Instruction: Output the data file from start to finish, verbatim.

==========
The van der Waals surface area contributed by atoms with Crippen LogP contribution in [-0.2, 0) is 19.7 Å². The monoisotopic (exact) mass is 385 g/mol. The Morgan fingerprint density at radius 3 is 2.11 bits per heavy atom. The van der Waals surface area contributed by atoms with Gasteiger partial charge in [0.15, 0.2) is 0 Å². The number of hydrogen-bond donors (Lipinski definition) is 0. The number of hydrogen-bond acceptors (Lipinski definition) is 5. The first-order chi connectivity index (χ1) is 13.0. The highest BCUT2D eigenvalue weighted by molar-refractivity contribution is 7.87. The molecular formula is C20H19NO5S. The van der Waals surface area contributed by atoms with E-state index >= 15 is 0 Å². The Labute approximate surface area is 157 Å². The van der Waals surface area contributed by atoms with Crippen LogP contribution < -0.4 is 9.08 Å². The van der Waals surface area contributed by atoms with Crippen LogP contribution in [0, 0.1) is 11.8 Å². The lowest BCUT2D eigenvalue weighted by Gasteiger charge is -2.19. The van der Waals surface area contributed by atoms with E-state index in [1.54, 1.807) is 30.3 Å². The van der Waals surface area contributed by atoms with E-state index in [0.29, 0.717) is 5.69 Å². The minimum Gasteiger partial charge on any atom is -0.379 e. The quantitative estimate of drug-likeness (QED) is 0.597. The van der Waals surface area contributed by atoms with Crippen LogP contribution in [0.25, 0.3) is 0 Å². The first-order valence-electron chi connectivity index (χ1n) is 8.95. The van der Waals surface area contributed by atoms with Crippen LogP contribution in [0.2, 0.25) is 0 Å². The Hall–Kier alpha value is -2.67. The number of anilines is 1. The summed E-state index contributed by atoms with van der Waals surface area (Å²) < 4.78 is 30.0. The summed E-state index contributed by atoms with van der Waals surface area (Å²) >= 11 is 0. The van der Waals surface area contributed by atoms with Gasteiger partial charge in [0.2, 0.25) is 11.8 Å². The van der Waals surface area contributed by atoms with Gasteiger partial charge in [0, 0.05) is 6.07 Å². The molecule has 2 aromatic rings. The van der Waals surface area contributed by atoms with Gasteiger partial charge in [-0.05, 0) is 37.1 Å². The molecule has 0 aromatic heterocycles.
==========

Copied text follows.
The van der Waals surface area contributed by atoms with Crippen LogP contribution in [-0.2, 0) is 19.7 Å². The monoisotopic (exact) mass is 385 g/mol. The Morgan fingerprint density at radius 3 is 2.11 bits per heavy atom. The van der Waals surface area contributed by atoms with Gasteiger partial charge in [0.15, 0.2) is 0 Å². The number of hydrogen-bond donors (Lipinski definition) is 0. The number of hydrogen-bond acceptors (Lipinski definition) is 5. The first-order chi connectivity index (χ1) is 13.0. The highest BCUT2D eigenvalue weighted by molar-refractivity contribution is 7.87. The molecular formula is C20H19NO5S. The van der Waals surface area contributed by atoms with E-state index >= 15 is 0 Å². The Labute approximate surface area is 157 Å². The van der Waals surface area contributed by atoms with Crippen LogP contribution < -0.4 is 9.08 Å². The van der Waals surface area contributed by atoms with Crippen LogP contribution in [0, 0.1) is 11.8 Å². The lowest BCUT2D eigenvalue weighted by Gasteiger charge is -2.19. The van der Waals surface area contributed by atoms with E-state index in [1.54, 1.807) is 30.3 Å². The van der Waals surface area contributed by atoms with E-state index in [0.29, 0.717) is 5.69 Å². The minimum Gasteiger partial charge on any atom is -0.379 e. The quantitative estimate of drug-likeness (QED) is 0.597. The van der Waals surface area contributed by atoms with Crippen LogP contribution in [0.25, 0.3) is 0 Å². The first-order valence-electron chi connectivity index (χ1n) is 8.95. The van der Waals surface area contributed by atoms with Crippen LogP contribution in [0.2, 0.25) is 0 Å². The Hall–Kier alpha value is -2.67. The number of anilines is 1. The summed E-state index contributed by atoms with van der Waals surface area (Å²) < 4.78 is 30.0. The summed E-state index contributed by atoms with van der Waals surface area (Å²) >= 11 is 0. The van der Waals surface area contributed by atoms with Gasteiger partial charge in [0.2, 0.25) is 11.8 Å². The van der Waals surface area contributed by atoms with Gasteiger partial charge in [0, 0.05) is 6.07 Å². The molecule has 2 aromatic rings. The van der Waals surface area contributed by atoms with Gasteiger partial charge in [-0.05, 0) is 37.1 Å². The molecule has 0 aromatic heterocycles.